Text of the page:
Opioid illustration The modestsize of the reduction among those who were notified of a deathsuggests “that clinicians exercised greater caution with opioidsrather than abandoning use,” according to the study. (Image:Shutterstock)

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Physicians and other medical providers modestly reduced thevolume of opioids they prescribed after being told one oftheir patients had died of an overdose, according to research publishedThursday.

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“You can hear a lot of statistics about the crisis,” said Jason Doctor, lead author of thestudy, published Thursday in the journal Science. “But it alwaysfeels like it is happening elsewhere if you are not aware of anydeaths in your own practice.”

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Related: Business group urges employers to get more involvedon opioid use

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The research included more than 800 clinicians — doctors, nursepractitioners, physician assistants and dentists — comparing thosewho received a letter from the medical examiner about a patient's death andthose who didn't. The ones who knew about the overdose death cutthe overall volume of opioids they prescribed by almost 10 percentover three months, while those who didn't know prescribed roughlythe same amount as before.

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The study shows that awareness and education can changeprescribing behavior, said Doctor, lead author and associateprofessor at University of Southern California's Price School ofPublic Policy. The modest size of the reduction among those whowere notified of a death suggests “that clinicians exercisedgreater caution with opioids rather than abandoning use,” accordingto the study.

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Scott Howell, an addiction specialist and family practice doctorin Los Angeles, had not seen the study but said even a moderatechange in prescribing habits — as well as feedback from a coronerto a doctor — can be a good thing.

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Howell, a former medical director of an addiction and recoverycenter in Florida, recalled having conversations with doctors whosepatients had died. “It is very distressing for a physician,” hesaid, adding that it can make them rethink their practices. “Thatawareness is good.”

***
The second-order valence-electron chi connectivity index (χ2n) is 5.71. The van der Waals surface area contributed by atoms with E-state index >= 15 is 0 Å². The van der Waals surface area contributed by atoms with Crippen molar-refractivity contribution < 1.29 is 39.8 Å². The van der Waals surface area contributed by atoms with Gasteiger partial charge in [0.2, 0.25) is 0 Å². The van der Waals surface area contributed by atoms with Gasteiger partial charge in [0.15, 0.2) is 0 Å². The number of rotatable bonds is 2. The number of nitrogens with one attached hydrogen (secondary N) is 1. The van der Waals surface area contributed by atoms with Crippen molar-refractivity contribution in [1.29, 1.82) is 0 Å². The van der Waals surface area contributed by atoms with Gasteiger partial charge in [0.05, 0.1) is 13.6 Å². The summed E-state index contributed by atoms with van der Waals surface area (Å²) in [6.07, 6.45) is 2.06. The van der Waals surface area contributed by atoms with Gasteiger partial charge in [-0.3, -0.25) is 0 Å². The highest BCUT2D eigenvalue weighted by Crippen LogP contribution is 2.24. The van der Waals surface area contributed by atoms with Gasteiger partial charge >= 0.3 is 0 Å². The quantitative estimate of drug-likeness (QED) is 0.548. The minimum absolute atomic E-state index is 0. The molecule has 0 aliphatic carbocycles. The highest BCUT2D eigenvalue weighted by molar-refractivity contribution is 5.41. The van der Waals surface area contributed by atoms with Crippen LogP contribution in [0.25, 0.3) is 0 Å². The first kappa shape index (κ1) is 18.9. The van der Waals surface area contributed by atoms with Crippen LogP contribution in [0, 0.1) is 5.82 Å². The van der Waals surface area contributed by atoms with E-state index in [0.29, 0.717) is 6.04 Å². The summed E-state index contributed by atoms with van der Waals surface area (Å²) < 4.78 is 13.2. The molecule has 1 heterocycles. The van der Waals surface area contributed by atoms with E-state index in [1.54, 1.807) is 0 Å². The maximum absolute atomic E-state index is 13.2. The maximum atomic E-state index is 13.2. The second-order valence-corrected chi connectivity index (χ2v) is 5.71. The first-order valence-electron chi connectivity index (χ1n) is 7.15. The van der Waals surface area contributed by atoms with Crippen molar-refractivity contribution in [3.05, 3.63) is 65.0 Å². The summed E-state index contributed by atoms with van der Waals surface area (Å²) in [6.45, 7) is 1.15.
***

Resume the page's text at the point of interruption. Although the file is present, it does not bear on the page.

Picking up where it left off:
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The providers in the study who were informed about patients'deaths were also 7 percent less likely to start new patients onopioids.

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Over 19,000 people died from prescription opioids in 2016,roughly double the number 14 years earlier, according to theNational Institute on Drug Abuse. Most of that increase occurredfrom 2002 to 2011, and the numbers have been relatively stablesince then, according to the NIDA.

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Prescriptions of opioids are declining, and health officialsare seeking ways to accelerate the trend.

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The study did not measure whether the letters from the medicalexaminer or the changes in prescribing patterns had any effect onpatient deaths.

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Across the country, physicians have been accused of overprescribing opioids andhave even faced charges related to patient overdose deaths. In aneffort to better track prescribing patterns, states have startedprescription drug monitoring databases.

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Beginning this fall, California physicians must consult thestate's database, known as CURES, before prescribing certaindrugs to patients for the first time — and then must check everyfour months if those drugs are still part of the patient'streatment.

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The CDC recommends that providers avoid opioids if possible, butif they are necessary, they should start with the lowest effectivedose.

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The USC study looked at 170 patients in San Diego who died ofoverdoses from July 2015 to June 2016 and had receivedprescriptions that were tracked in the state's prescription drugmonitoring program.

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Their prescribing clinicians were randomly assigned to twogroups — those who got notice of a death and those who didn't. Theletters came from the county's chief deputy medical examiner, Dr.Jonathan Lucas. They included the name and age of the patient whohad died, explained some of the CDC's guidelines for safeprescribing and provided information on using the drug monitoringdatabase.

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The letter did not blame providers for the deaths but showedthat authorities were paying attention, according to the study.

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“We were providing them with important information and alsogiving them a way to make things better by changing prescribing,”Doctor said. “Anyone who got the letter could continue to prescribeas much as they wanted, but we found that they didn't. They becamemore judicious prescribers.”

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Lucas, who is now the chief medical examiner-coroner in LosAngeles County, said the study was an opportunity for the coroner'soffice to have a “direct impact on changing behaviors that couldreduce deaths.”

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“We moved the needle in the right direction,” he said, addingthat he is discussing the possibility of a similar effort in L.A.County. “Sending a letter is the right thing to do. Doctors knowingtheir patients passed away is important.”

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